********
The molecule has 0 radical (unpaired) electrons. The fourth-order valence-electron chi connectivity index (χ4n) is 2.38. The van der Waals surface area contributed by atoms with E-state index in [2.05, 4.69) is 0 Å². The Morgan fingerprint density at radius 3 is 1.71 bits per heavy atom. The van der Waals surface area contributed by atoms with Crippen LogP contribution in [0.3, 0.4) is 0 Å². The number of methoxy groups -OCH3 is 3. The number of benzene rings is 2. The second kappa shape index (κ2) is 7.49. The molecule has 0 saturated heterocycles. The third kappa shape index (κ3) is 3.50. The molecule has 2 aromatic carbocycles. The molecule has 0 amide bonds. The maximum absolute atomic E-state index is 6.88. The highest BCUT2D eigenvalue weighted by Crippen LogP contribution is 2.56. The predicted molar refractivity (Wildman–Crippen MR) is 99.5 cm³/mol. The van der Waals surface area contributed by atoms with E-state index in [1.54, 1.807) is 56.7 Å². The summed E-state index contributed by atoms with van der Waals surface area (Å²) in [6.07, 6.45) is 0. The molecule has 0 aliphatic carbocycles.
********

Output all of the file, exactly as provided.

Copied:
The molecule has 0 radical (unpaired) electrons. The fourth-order valence-electron chi connectivity index (χ4n) is 2.38. The van der Waals surface area contributed by atoms with E-state index in [2.05, 4.69) is 0 Å². The Morgan fingerprint density at radius 3 is 1.71 bits per heavy atom. The van der Waals surface area contributed by atoms with Crippen LogP contribution in [0.3, 0.4) is 0 Å². The number of methoxy groups -OCH3 is 3. The number of benzene rings is 2. The second kappa shape index (κ2) is 7.49. The molecule has 0 saturated heterocycles. The third kappa shape index (κ3) is 3.50. The molecule has 2 aromatic carbocycles. The molecule has 0 amide bonds. The maximum absolute atomic E-state index is 6.88. The highest BCUT2D eigenvalue weighted by Crippen LogP contribution is 2.56. The predicted molar refractivity (Wildman–Crippen MR) is 99.5 cm³/mol. The van der Waals surface area contributed by atoms with E-state index in [1.54, 1.807) is 56.7 Å². The summed E-state index contributed by atoms with van der Waals surface area (Å²) in [6.07, 6.45) is 0. The molecule has 0 aliphatic carbocycles.